On fabrication, construction and installation, Chevron facilitated the assembly by FMC Technologies of the first assembled-in-Nigeria Subsea Horizontal Xmas Tree and the fabrication in Nigeria of Agbami production manifolds for the Agbami Phase 3 Project by FMC Technologies/Aveon Offshore Nigeria Limited.

Chevron also facilitated the safe, timely and successful installation of subsea equipment like flexible flowlines, umbilicals and jumpers on Agbami Phase 3 project by a Nigerian Contractor – Marine Platforms Limited.

Besides, CNL facilitated the fabrication and load out of Offshore Platform Topsides and Bridge Connection for the Sonam Non-Associated Gas Well Platform (NWP) by Nigerdock Plc.; the fabrication and load-out of the Okan PRP Topsides; Bridge Fabrication of Okan PRP jacket by Globestar in partnership with Idmon Engineering and Construction Company Limited; installation of 32km 24″ Sonam to Okan NWP pipeline by West African Ventures Limited; and the coating of the pipes used for the Sonam Development Project and Escravos Export System Project (EESP) by Pipe Coaters Nigeria Limited, Ewing said.

NCDMB Executive Secretary, Simbi Kesiye Wabote, highlighted Chevron’s NCD achievements during the recent passing out of earth science graduate-interns that were trained by Chevron.

He said: “In terms of fabrication, Chevron has done a lot. I am sure you heard about the Sonam project, which was done in Nigeria. A lot of the fabrication happened here, a lot of the engineers that were on that project are Nigerians. You also hear about the pipeline project Chevron is executing – the contractors are Nigerians and most of the vessels that are deployed for that project are owned by Nigerians. So, I think human capacity development-wise they (CNL) have done a lot on fabrication as well as logistic services and trickling that down to community participation in their operations.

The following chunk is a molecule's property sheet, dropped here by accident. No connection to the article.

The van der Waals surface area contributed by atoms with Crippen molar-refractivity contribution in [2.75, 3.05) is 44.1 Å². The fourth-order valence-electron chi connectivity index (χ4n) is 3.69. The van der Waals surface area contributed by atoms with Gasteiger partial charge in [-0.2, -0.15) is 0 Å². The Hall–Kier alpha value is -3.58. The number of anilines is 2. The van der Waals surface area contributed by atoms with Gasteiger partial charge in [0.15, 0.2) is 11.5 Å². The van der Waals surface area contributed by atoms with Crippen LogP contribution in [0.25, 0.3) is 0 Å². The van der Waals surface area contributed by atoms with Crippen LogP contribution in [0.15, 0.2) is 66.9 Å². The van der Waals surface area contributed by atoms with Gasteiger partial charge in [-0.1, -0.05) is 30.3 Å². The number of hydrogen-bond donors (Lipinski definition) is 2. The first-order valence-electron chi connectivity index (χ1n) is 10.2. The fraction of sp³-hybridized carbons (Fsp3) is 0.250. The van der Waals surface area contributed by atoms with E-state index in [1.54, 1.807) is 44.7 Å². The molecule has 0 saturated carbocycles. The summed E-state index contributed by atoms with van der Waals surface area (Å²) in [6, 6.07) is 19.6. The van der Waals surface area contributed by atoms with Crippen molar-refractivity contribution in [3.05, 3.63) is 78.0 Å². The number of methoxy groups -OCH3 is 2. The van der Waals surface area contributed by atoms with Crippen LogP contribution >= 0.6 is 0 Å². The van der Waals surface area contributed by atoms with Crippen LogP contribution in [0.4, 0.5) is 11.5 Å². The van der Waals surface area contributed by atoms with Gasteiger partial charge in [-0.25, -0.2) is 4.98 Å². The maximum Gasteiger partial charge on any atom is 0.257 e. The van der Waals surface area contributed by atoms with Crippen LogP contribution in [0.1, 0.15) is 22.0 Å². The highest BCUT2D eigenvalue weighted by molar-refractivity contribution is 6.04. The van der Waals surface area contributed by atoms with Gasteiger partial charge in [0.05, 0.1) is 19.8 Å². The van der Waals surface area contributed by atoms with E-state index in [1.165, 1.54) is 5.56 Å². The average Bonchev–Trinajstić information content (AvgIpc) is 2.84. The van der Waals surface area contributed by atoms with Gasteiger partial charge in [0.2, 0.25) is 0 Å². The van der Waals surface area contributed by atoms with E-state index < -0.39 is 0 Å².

“They (CNL) have a very robust system, which I think the rest of industry should try to emulate, the Global Memorandum of Understanding (GMoU) process. That has been a game changer in the community/IOC relationship.They started it and I am sure other companies like Shell, Agip and others have also latched on to the GMoU. So, the contribution has been phenomenal and I think we can break that down even into value that is domiciled in-country in terms of amount of money that is spent on projects and number of Nigerian contractors that have benefited from Chevron’s operations. I think the testimony is endless I must say. So, I think that Chevron is, perhaps, a shining star among a lot.”

Brikinn further noted that Chevron’s commitment to local content development did not start a long time ago. The Agbami project set industry standards by fabricating over 10,000 tonnes of steel with indigenous fabrication companies, the highest ever recorded in Nigeria.

Chevron also trained 105 Nigerian engineers from 21 engineering companies in South Korea. The Escravos Gas Project (EGP) has employed over 1,800 Nigerians and sourced millions of dollars’ worth of services (engineering, procurement, fabrication, marine, among others) locally.

Also, the Escravos Gas-to-Liquids (EGTL) project provided employment to more than 15,000 Nigerians during the construction phase of the project. In addition, the project awarded huge sub-contracts to local community contractors, sent 234 Nigerians on a 30-month training program in South Africa at the Synthetic Fuel Facilities of Sasol and trained over 7,000 Nigerians in technical skill crafts, plant operation and maintenance, business and project management, logistics and supply chain management and Gas Tungsten Arc Welding (GTAW) processes.

CNL demonstrated unprecedented support for the local barite mining industry by donating barite mining equipment worth $1.4 million and training to the Association of Miners and Producers of Barite (AMAPOB) to boost the supply and quality of local barite, reduce importation of barite and create jobs for the local communities, Brikinn added.

He said Chevron will continue to be committed to the NOGICD Act, as part of our support for local capacity building.

Ewing affirmed this when he said: “We will continue to empower Nigerian service providers and suppliers through: human and business capacity development, local patronage and work scope allocation, fostering of business partnerships and sponsorship of research and development programmes to enhance the capacity of indigenous companies to participate in the oil and gas industry.”